Inspired by this question about the difficulty of cracking a KeePass database, I'm wondering if changing the default number of iterations in an encryption application (e.g., KeePass) increases security. I'm hoping the question is applicable to a variety of applications; if not, I guess today I'm curious about KeePass.
My reasoning is that an attacker doesn't know the number of iterations ahead of time and therefore has two options:
- Assume the user of the encryption application didn't bother to change the default number of iterations, or
- Check for password validity for a range of thousands of possible iteration choices (the default is 6,000, so maybe anything from 5,000 to 20,000 or more)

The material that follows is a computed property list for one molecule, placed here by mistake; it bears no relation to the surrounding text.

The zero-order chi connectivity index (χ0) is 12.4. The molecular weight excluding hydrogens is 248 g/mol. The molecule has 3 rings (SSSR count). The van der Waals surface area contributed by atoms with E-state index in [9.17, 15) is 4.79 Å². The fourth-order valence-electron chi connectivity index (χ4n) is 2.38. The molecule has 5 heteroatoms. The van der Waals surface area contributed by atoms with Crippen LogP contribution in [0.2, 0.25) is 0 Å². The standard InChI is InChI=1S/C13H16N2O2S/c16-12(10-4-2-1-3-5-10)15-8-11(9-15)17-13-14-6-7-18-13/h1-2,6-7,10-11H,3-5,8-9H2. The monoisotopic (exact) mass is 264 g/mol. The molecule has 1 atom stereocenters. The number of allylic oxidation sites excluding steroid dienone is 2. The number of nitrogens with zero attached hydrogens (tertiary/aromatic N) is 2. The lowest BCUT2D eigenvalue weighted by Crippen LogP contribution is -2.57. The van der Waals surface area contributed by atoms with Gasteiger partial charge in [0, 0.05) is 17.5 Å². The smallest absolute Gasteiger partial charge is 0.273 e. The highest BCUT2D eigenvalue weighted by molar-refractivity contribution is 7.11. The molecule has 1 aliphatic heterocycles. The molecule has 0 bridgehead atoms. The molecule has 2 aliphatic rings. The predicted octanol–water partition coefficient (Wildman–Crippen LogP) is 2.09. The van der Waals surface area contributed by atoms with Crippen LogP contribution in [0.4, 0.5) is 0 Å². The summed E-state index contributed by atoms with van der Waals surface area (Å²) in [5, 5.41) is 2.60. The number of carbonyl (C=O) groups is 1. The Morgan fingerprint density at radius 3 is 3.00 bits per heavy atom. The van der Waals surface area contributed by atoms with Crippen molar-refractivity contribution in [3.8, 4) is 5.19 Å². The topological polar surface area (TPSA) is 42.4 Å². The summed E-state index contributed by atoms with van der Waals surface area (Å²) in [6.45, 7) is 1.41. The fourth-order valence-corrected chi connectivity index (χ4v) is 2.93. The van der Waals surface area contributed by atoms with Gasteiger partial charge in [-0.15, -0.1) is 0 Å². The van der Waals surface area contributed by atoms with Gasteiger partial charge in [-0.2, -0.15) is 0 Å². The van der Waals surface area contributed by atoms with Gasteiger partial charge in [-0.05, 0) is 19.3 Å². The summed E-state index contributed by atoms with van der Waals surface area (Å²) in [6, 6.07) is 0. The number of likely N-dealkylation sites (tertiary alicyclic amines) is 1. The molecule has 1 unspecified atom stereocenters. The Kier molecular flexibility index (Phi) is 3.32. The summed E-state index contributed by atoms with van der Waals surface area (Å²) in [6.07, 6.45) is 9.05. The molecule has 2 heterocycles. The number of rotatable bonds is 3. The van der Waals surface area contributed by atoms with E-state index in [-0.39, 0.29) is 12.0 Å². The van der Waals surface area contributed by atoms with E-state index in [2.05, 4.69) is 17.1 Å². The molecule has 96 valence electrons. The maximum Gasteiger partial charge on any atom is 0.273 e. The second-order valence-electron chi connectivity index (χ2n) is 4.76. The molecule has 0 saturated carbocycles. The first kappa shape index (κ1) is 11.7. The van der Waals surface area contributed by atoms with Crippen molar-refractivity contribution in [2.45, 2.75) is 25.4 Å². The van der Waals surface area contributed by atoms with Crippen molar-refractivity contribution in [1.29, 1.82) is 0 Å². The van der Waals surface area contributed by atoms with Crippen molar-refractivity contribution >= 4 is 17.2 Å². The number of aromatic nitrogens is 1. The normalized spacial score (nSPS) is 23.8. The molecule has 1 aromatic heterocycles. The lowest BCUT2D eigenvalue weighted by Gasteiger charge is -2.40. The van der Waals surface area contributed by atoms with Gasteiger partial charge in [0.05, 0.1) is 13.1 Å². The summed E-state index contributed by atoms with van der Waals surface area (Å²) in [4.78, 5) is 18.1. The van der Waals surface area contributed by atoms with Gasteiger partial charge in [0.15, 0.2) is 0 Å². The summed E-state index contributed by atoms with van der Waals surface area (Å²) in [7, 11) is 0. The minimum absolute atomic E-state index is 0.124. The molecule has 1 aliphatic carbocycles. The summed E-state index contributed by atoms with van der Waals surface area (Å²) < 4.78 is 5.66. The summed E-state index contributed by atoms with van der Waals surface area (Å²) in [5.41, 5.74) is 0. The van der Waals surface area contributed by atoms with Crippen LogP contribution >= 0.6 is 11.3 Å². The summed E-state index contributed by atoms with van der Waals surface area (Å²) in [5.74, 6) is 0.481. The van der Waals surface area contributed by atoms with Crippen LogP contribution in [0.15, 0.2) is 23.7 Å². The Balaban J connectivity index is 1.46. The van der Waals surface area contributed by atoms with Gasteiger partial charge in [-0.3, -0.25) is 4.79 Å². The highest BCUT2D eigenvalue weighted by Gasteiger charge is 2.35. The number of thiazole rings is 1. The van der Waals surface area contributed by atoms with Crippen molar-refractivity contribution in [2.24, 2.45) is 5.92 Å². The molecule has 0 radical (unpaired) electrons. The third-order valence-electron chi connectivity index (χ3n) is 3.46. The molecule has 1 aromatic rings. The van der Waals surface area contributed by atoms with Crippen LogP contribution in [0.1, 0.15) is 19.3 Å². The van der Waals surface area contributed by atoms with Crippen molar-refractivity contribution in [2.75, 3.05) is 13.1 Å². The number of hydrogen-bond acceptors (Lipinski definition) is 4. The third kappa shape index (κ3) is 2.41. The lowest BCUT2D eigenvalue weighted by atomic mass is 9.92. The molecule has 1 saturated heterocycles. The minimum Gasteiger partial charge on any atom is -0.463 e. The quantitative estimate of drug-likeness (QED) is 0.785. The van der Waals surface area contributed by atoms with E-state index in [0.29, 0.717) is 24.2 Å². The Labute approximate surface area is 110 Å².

Because #2 is much more work, it's a safer bet for the user to change the default. My theory would be that using a number like 6,001 actually substantially increases security since the attacker is going to focus efforts on the default value of 6,000.
I've read some related questions, which discuss generally how many iterations to choose. What isn't clear to me is whether using an application such as KeePass, where the default number is known to the attacker, makes it important to change the default. If my hunch is wrong, you'll tell me that using 6,001 iterations in KeePass is just as secure as 6,000.